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Lawrence mayor defiant under fire

Associated Press | 5/18/2011, 12:13 a.m.
William Lantigua, the first Latino elected mayor in Massachusetts history,...
William Lantigua, the first Latino elected mayor in Massachusetts history, has a tough road ahead as he battles budget woes in Lawrence. AP /Lisa Poole

LAWRENCE, Mass. — When William “Willie” Lantigua was elected mayor of Lawrence in 2009, he stood in front of supporters and sang Hector Lavoe’s “Mi Gente” — “My People.” Supporters in this majority Latino city danced, cried and listened to the first Latino to be elected mayor in state history declare through a bullhorn that he’d be a mayor of “all Lawrence residents.”

His victory attracted international attention, prompting a visit from the first lady of the Dominican Republic.

Now observers say he’s fighting for his political life and some residents want the Dominican-born Lantigua recalled.

That’s because recent news stories have reported that Lantigua is a target of an FBI investigation of alleged corruption, although the FBI won’t comment and Lantigua says he has not been contacted by federal agents. He has also come under fire from the city’s police and fire departments over cuts and layoffs.

Then last month, an outspoken critic of Lantigua was allegedly beaten at a fried chicken restaurant by a nightclub bouncer.

And last week Lantigua was forced to apologize after his live-in girlfriend, who also works for the city, acknowledged that the condo they now share had received an undisclosed amount of federal assistance for heating. The mayor, who makes around $100,000 a year, said the federal program would be reimbursed.

“Lantigua really needs a PR firm,” said Richard Padova, a Northern Essex Community College history professor who follows Lawrence politics. “But the city is too broke to afford it.”

For his part, Lantigua, a former state representative, remains defiant and still enjoys celebrity status among his strongest supporters who defend him on Spanish-language radio despite recent developments.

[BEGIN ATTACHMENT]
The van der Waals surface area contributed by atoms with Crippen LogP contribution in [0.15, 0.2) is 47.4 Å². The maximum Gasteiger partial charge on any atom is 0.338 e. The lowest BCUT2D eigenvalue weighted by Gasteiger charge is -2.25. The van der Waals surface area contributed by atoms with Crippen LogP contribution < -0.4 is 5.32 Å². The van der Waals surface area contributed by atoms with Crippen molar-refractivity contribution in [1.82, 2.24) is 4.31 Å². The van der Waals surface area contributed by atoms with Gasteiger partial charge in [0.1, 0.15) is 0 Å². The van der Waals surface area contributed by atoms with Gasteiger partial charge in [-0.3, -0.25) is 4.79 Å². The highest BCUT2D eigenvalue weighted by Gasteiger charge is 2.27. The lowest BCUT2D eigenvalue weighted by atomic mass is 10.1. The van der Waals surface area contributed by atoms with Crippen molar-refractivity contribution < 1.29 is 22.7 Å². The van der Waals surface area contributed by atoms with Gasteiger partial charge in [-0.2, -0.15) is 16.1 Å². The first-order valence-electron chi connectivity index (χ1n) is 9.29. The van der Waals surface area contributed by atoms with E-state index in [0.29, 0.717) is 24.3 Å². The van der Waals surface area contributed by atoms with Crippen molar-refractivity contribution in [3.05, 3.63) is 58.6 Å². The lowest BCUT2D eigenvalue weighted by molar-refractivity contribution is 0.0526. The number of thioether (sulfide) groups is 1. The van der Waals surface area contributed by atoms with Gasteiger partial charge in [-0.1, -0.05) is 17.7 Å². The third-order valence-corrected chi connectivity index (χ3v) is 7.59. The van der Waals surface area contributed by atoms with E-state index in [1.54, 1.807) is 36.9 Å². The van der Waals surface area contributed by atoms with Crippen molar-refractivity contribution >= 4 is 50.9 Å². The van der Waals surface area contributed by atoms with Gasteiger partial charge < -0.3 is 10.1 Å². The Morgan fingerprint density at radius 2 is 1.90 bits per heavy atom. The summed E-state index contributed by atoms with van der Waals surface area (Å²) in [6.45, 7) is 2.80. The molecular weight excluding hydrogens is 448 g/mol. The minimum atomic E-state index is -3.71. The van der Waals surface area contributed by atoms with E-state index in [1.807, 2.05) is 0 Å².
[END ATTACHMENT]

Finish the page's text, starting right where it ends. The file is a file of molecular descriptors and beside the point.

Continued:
“A lot of people don’t like the fundamental changes that we are making,” Lantigua said in a recent interview with The Associated Press in his office. “So they are attacking me and want me out. But I’m not going anywhere, brother.”

Lantigua, who rarely speaks with English-language media, blames all the negative press around his first year and five months in office on his desire to reform City Hall. He said it’s diverting attention from the improvements he’s made, from cleaning the streets to persuading baking company J.S.B. Industries of Chelsea to invest $12 million in baking facilities in Lawrence.

Other changes, Lantigua said, include helping get the city’s finances in order upon taking office in a city saddled with a multimillion-dollar deficit. Last year, state lawmakers approved a plan to allow Lawrence, a city of 71,000 and one of the poorest in the state, to borrow $35 million and have an appointed overseer monitor the finances.

Lantigua said he wanted to take it a step further and require his approval for all expenses and overtime more than $1,000. That has resulted, he said, in uncovering patterns of abuse where some city workers who work as little as 15 minutes outside their schedules charge the city for four hours under current union rules, he said.

In addition, Lantigua’s budget last year required that around a dozen police officers be demoted to save jobs and that the department cut 40 positions. “Those moves actually saved some positions and helped us bring them back,” he said.